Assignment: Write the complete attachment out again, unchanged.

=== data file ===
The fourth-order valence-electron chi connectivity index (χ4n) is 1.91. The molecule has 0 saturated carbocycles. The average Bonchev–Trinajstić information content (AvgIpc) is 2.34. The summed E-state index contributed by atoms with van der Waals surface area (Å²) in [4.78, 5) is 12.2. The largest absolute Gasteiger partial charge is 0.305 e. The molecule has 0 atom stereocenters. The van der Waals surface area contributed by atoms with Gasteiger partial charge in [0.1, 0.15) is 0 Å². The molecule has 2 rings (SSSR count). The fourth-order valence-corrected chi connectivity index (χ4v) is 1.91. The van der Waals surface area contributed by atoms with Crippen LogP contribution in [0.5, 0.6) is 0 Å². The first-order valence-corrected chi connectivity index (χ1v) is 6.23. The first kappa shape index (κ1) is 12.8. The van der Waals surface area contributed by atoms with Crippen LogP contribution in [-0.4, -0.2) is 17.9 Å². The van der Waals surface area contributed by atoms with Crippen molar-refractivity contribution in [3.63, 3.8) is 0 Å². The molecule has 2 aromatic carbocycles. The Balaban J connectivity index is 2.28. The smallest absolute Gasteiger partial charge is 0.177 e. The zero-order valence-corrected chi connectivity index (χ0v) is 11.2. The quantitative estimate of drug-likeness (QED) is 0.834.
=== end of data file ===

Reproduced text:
The fourth-order valence-electron chi connectivity index (χ4n) is 1.91. The molecule has 0 saturated carbocycles. The average Bonchev–Trinajstić information content (AvgIpc) is 2.34. The summed E-state index contributed by atoms with van der Waals surface area (Å²) in [4.78, 5) is 12.2. The largest absolute Gasteiger partial charge is 0.305 e. The molecule has 0 atom stereocenters. The van der Waals surface area contributed by atoms with Gasteiger partial charge in [0.1, 0.15) is 0 Å². The molecule has 2 rings (SSSR count). The fourth-order valence-corrected chi connectivity index (χ4v) is 1.91. The van der Waals surface area contributed by atoms with Crippen LogP contribution in [0.5, 0.6) is 0 Å². The first-order valence-corrected chi connectivity index (χ1v) is 6.23. The first kappa shape index (κ1) is 12.8. The van der Waals surface area contributed by atoms with Crippen LogP contribution in [-0.4, -0.2) is 17.9 Å². The van der Waals surface area contributed by atoms with Crippen molar-refractivity contribution in [3.63, 3.8) is 0 Å². The molecule has 2 aromatic carbocycles. The Balaban J connectivity index is 2.28. The smallest absolute Gasteiger partial charge is 0.177 e. The zero-order valence-corrected chi connectivity index (χ0v) is 11.2. The quantitative estimate of drug-likeness (QED) is 0.834.